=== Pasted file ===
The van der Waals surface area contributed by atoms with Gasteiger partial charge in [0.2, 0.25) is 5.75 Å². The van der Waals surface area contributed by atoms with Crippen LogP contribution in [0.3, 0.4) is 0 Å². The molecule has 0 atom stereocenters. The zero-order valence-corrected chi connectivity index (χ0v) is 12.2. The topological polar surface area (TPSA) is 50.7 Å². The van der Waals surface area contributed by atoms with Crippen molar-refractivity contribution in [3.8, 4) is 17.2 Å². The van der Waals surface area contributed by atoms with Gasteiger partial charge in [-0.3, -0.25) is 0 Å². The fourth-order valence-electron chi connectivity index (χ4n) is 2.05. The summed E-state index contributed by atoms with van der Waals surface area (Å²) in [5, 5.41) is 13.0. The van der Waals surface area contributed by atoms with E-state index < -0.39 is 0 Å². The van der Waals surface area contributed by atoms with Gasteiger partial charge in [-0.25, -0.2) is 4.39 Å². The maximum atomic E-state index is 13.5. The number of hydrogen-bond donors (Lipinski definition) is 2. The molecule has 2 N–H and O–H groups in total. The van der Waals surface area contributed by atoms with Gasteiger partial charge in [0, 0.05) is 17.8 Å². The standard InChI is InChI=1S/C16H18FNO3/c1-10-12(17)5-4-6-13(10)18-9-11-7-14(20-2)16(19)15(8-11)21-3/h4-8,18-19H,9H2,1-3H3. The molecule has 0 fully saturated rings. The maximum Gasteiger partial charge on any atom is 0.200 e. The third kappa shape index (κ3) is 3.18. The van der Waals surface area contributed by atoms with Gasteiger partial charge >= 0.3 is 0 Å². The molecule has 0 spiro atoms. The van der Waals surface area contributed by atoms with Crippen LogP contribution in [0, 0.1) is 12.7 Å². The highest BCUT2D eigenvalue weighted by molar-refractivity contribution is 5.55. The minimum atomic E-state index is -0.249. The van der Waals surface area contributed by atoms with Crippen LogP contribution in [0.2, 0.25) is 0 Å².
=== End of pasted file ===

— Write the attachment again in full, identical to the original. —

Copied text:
The van der Waals surface area contributed by atoms with Gasteiger partial charge in [0.2, 0.25) is 5.75 Å². The van der Waals surface area contributed by atoms with Crippen LogP contribution in [0.3, 0.4) is 0 Å². The molecule has 0 atom stereocenters. The zero-order valence-corrected chi connectivity index (χ0v) is 12.2. The topological polar surface area (TPSA) is 50.7 Å². The van der Waals surface area contributed by atoms with Crippen molar-refractivity contribution in [3.8, 4) is 17.2 Å². The van der Waals surface area contributed by atoms with Gasteiger partial charge in [-0.3, -0.25) is 0 Å². The fourth-order valence-electron chi connectivity index (χ4n) is 2.05. The summed E-state index contributed by atoms with van der Waals surface area (Å²) in [5, 5.41) is 13.0. The van der Waals surface area contributed by atoms with E-state index < -0.39 is 0 Å². The van der Waals surface area contributed by atoms with Gasteiger partial charge in [-0.25, -0.2) is 4.39 Å². The maximum atomic E-state index is 13.5. The number of hydrogen-bond donors (Lipinski definition) is 2. The molecule has 2 N–H and O–H groups in total. The van der Waals surface area contributed by atoms with Gasteiger partial charge in [0, 0.05) is 17.8 Å². The standard InChI is InChI=1S/C16H18FNO3/c1-10-12(17)5-4-6-13(10)18-9-11-7-14(20-2)16(19)15(8-11)21-3/h4-8,18-19H,9H2,1-3H3. The molecule has 0 fully saturated rings. The maximum Gasteiger partial charge on any atom is 0.200 e. The third kappa shape index (κ3) is 3.18. The van der Waals surface area contributed by atoms with Gasteiger partial charge >= 0.3 is 0 Å². The molecule has 0 spiro atoms. The van der Waals surface area contributed by atoms with Crippen LogP contribution in [0, 0.1) is 12.7 Å². The highest BCUT2D eigenvalue weighted by molar-refractivity contribution is 5.55. The minimum atomic E-state index is -0.249. The van der Waals surface area contributed by atoms with Crippen LogP contribution in [0.2, 0.25) is 0 Å².